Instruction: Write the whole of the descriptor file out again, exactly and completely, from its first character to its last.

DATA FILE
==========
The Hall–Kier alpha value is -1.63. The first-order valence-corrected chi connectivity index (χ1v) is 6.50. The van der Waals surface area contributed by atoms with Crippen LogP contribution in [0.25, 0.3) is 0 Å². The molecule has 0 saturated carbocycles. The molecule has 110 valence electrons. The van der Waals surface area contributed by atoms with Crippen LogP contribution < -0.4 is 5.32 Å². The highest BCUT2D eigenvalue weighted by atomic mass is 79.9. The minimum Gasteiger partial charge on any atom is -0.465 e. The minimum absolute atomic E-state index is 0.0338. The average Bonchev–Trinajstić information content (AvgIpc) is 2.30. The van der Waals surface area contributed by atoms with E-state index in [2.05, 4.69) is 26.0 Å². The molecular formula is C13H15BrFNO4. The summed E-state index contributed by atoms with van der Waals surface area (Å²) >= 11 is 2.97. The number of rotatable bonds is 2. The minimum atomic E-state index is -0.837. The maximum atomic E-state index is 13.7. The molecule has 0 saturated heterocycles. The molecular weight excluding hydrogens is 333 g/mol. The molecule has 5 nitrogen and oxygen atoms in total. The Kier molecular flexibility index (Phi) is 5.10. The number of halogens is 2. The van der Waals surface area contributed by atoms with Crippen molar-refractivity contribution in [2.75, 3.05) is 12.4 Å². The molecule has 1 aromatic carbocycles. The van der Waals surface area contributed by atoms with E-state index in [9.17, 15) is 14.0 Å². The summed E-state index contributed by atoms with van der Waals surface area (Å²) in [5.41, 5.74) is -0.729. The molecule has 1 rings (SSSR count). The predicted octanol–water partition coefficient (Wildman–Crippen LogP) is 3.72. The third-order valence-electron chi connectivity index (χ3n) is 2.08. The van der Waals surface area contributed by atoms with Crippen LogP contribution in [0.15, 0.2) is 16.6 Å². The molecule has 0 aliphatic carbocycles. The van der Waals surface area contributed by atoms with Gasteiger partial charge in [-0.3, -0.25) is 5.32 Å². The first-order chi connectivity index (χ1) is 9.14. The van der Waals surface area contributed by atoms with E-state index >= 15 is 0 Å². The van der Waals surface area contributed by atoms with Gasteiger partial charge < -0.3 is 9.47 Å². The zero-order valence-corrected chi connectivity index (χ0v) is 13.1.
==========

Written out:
The Hall–Kier alpha value is -1.63. The first-order valence-corrected chi connectivity index (χ1v) is 6.50. The van der Waals surface area contributed by atoms with Crippen LogP contribution in [0.25, 0.3) is 0 Å². The molecule has 0 saturated carbocycles. The molecule has 110 valence electrons. The van der Waals surface area contributed by atoms with Crippen LogP contribution < -0.4 is 5.32 Å². The highest BCUT2D eigenvalue weighted by atomic mass is 79.9. The minimum Gasteiger partial charge on any atom is -0.465 e. The minimum absolute atomic E-state index is 0.0338. The average Bonchev–Trinajstić information content (AvgIpc) is 2.30. The van der Waals surface area contributed by atoms with E-state index in [2.05, 4.69) is 26.0 Å². The molecular formula is C13H15BrFNO4. The summed E-state index contributed by atoms with van der Waals surface area (Å²) >= 11 is 2.97. The number of rotatable bonds is 2. The minimum atomic E-state index is -0.837. The maximum atomic E-state index is 13.7. The molecule has 0 saturated heterocycles. The molecular weight excluding hydrogens is 333 g/mol. The molecule has 5 nitrogen and oxygen atoms in total. The Kier molecular flexibility index (Phi) is 5.10. The number of halogens is 2. The van der Waals surface area contributed by atoms with Crippen molar-refractivity contribution in [2.75, 3.05) is 12.4 Å². The molecule has 1 aromatic carbocycles. The van der Waals surface area contributed by atoms with E-state index in [9.17, 15) is 14.0 Å². The summed E-state index contributed by atoms with van der Waals surface area (Å²) in [5.41, 5.74) is -0.729. The molecule has 1 rings (SSSR count). The predicted octanol–water partition coefficient (Wildman–Crippen LogP) is 3.72. The third-order valence-electron chi connectivity index (χ3n) is 2.08. The van der Waals surface area contributed by atoms with Crippen LogP contribution in [0.15, 0.2) is 16.6 Å². The molecule has 0 aliphatic carbocycles. The van der Waals surface area contributed by atoms with Gasteiger partial charge in [-0.3, -0.25) is 5.32 Å². The first-order chi connectivity index (χ1) is 9.14. The van der Waals surface area contributed by atoms with E-state index >= 15 is 0 Å². The van der Waals surface area contributed by atoms with Gasteiger partial charge < -0.3 is 9.47 Å². The zero-order valence-corrected chi connectivity index (χ0v) is 13.1.